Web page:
Wednesday, November 29, 2006
A federal judge in New Haven today rejected all remaining land claims filed by the Golden Hill Paugussett Indians who have used the claims to try to force approval of plans to build a gambling casino in Bridgeport.
The land claims, repeatedly rebuffed by state and federal courts, involved tens of thousands of acres in southwestern Connecticut. At one point the claims made over a decade included some in Westport. The town has opposed a Bridgeport casino.
U.S. District Judge Janet Bond Arterton, in dismissing three remaining federal land claim cases brought by the tribe, said the Golden Hill group lacks standing to take possession of so-called ancestral lands.
She said the U.S. Bureau of Indian Affairs has concluded that the group ceased being a viable Indian tribe more than 100 years ago.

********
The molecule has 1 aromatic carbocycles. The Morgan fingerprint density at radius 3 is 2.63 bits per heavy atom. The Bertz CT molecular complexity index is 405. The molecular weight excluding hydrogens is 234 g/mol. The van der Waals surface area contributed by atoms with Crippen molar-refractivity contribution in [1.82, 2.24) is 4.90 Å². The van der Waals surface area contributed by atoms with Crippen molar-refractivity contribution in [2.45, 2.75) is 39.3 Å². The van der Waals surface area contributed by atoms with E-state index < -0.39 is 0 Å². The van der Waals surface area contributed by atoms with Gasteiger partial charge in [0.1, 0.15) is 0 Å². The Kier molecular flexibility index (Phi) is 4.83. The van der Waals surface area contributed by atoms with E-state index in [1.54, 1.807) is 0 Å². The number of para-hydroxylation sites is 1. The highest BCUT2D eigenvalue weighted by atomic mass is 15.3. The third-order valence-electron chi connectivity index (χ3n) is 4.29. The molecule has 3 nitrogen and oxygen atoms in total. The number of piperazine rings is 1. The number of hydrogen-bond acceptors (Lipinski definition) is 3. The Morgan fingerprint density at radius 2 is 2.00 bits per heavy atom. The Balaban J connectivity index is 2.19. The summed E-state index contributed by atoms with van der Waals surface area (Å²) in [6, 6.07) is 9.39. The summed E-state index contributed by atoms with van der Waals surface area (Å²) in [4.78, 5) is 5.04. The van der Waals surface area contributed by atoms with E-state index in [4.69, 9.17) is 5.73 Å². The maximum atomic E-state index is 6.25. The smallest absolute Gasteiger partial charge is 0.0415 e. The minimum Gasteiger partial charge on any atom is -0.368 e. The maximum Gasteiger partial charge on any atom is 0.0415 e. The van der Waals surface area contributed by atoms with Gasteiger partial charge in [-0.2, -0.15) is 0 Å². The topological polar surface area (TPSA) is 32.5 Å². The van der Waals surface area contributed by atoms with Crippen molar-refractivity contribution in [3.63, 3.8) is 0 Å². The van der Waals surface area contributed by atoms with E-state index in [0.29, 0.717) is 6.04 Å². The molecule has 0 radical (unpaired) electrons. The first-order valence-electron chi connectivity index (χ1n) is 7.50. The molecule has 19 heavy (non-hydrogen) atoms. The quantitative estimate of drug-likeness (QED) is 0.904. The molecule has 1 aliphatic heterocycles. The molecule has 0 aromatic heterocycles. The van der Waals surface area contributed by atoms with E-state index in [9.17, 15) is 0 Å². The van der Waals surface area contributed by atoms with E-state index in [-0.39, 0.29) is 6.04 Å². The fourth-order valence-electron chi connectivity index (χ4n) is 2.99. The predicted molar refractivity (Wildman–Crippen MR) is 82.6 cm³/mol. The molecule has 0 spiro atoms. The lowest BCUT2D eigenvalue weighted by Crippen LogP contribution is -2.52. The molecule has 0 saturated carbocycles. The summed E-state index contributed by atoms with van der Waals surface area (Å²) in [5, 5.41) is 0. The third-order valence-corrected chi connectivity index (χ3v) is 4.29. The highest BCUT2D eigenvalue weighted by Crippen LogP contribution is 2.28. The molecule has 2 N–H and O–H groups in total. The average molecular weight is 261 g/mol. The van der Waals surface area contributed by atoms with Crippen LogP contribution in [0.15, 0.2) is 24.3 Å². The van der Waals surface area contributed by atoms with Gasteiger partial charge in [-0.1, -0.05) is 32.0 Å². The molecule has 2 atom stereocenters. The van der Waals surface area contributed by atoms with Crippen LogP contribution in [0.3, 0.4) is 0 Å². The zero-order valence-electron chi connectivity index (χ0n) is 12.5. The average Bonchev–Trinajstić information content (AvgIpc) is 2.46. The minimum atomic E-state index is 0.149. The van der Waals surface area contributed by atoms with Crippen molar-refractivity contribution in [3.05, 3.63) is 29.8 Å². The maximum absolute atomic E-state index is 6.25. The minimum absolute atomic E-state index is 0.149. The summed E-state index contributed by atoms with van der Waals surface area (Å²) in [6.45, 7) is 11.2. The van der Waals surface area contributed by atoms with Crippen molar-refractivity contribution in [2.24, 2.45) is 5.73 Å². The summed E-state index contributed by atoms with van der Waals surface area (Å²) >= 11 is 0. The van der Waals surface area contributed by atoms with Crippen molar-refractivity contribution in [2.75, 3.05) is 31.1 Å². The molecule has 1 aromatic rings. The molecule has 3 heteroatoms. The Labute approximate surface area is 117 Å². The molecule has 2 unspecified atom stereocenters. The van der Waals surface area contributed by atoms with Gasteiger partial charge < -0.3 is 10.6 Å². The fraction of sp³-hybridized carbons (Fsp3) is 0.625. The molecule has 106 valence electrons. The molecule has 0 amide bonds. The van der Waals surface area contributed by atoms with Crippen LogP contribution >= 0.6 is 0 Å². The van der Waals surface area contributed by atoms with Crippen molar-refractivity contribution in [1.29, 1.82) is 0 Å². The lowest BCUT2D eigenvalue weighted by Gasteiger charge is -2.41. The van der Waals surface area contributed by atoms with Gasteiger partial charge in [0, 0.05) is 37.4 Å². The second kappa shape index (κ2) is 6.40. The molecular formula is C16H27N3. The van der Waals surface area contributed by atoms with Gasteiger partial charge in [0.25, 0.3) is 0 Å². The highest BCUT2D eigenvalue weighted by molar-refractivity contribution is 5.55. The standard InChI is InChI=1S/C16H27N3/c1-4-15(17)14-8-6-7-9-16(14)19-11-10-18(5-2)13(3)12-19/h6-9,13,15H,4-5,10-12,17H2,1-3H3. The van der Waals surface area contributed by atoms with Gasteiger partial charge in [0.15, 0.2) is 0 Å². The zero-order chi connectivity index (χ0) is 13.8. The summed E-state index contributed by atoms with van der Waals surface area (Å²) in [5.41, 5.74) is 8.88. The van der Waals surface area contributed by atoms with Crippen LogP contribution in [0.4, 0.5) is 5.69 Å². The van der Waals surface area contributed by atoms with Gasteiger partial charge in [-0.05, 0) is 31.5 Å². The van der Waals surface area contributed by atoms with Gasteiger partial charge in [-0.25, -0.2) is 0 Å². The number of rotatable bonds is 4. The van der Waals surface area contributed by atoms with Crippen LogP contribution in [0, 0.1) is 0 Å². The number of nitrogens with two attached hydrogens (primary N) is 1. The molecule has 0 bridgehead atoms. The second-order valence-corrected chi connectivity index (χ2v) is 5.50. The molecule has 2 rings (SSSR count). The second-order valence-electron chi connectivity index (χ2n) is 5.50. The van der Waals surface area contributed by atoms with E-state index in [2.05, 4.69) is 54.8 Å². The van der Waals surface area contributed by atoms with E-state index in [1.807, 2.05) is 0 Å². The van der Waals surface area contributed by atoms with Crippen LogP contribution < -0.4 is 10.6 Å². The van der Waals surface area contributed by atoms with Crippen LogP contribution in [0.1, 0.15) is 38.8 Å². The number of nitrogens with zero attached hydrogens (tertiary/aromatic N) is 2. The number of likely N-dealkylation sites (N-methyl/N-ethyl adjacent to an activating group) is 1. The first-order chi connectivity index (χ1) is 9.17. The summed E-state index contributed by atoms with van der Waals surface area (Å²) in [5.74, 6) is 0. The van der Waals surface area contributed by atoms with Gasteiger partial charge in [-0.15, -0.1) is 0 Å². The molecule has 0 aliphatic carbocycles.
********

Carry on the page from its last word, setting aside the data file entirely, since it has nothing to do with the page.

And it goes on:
State Attorney General Richard Blumenthal, who has fought the Paugussetts’ efforts to seize land, open a casino and win federal recognition, expressed hope that Arterton’s decision would finally conclude the litigation.
However, the Paugussetts have repeatedly challenged past legal losses, and a tribal leader said that the efforts would continue.
“We disagree with Judge Arterton’s decision and will appeal our case to the 2nd Circuit, as is our legal right,” Chief Quiet Hawk, who also is known as Aurelius Piper Jr., said in a statement.
The Paugussetts say they have been recognized by the State of Connecticut for more than 300 years and, according to the Connecticut General Statutes, are still considered an indigenous, sovereign entity. The tribe has reservations in Colchester and Trumbull.
Posted 11/29/06 at 10:19 PM Permalink